Over hundred's of years accountants have fine tuned the information that is provided in companies audited Report & Accounts. An important element of my role, first as an analyst and then as a fund manager, was to keep up to date with the changing rules. Which meant reading, and understanding, the various standards from organisations such as the International Accounting Standards Board (IASB).

It was sometimes a hard slog, but a necessary one. Because a companies Report & Accounts, properly interpreted, gave me much of the information I needed to decide if we wanted to invest in a company (or not). And it gave me the tools to identify if the company was well run, and if it had a viable future.

More recently, we have added sustainability into the evaluation. Because lets be clear, the sustainability transitions are going to dramatically change most companies operating environment. Think change on a massive scale.

Because of this, ensuring that the company anticipates and prepares for the future, and that it properly estimates the impact of the sustainability transitions on the companies future financial performance, is an important role of the company's board of directors. Perhaps their most important role.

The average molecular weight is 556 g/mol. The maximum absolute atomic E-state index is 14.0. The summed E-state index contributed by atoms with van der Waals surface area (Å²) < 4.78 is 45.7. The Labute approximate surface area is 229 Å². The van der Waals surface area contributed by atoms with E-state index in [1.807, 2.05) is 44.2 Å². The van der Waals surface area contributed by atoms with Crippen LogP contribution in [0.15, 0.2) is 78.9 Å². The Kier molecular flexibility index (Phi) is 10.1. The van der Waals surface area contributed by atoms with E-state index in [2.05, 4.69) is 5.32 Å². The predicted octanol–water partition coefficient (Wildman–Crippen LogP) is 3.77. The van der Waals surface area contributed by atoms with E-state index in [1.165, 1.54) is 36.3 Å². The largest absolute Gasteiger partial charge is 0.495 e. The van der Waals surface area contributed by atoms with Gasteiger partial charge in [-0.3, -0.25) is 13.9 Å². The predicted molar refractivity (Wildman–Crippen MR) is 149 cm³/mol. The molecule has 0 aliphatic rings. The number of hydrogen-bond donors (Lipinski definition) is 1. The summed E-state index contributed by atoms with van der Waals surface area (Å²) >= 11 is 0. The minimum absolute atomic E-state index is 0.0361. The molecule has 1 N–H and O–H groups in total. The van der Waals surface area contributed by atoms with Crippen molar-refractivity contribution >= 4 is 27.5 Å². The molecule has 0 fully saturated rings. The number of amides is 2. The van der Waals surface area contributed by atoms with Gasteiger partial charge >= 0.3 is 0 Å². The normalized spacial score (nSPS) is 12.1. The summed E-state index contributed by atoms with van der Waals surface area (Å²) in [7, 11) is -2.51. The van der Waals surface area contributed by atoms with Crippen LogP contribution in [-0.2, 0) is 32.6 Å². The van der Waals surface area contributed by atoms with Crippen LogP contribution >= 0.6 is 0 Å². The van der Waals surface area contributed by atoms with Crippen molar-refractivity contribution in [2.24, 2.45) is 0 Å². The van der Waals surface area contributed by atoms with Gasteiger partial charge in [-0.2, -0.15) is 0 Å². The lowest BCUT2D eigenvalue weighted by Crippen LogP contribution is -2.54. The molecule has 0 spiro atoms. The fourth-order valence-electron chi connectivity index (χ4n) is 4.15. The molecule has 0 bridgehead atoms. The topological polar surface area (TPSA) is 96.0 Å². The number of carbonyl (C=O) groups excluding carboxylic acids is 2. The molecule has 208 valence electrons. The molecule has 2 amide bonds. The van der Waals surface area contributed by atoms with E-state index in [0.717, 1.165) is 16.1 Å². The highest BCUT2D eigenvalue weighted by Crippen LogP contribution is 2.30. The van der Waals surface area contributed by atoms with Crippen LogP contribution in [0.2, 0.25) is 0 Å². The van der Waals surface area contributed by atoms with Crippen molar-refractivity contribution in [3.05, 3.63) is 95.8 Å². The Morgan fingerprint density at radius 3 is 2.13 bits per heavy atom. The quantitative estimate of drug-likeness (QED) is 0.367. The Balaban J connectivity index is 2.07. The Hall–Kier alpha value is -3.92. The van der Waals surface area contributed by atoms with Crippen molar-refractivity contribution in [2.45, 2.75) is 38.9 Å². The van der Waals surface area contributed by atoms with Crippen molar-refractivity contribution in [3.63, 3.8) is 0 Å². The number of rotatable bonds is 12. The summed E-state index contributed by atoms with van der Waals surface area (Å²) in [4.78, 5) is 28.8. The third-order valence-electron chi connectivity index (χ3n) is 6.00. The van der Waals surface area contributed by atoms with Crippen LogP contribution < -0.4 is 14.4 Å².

Sunday Brunch: good faith is no defence for lack of foresight
Are directors properly discharging their fiduciary duty by taking into account the changing landscape in which they operate?

Understanding the impacts of the sustainability transitions on a company is not just about helping deliver societal expectations around net zero or protecting our environment. It's also about ensuring that a company can change and adapt to these new operating requirements.

If this is correct - why are companies not disclosing what investors need ?

And it's clear that they are not. At least not to the detail that investors need to make informed decisions.

To quote the recent Carbon Tracker report ....

Overall climate related disclosures continue to lack the detail investors need to assess and engage. Of the 140 companies and audit reports, 60% failed to provide meaningful information about whether, and how, climate risk and the energy transitions impact the companies financial statements.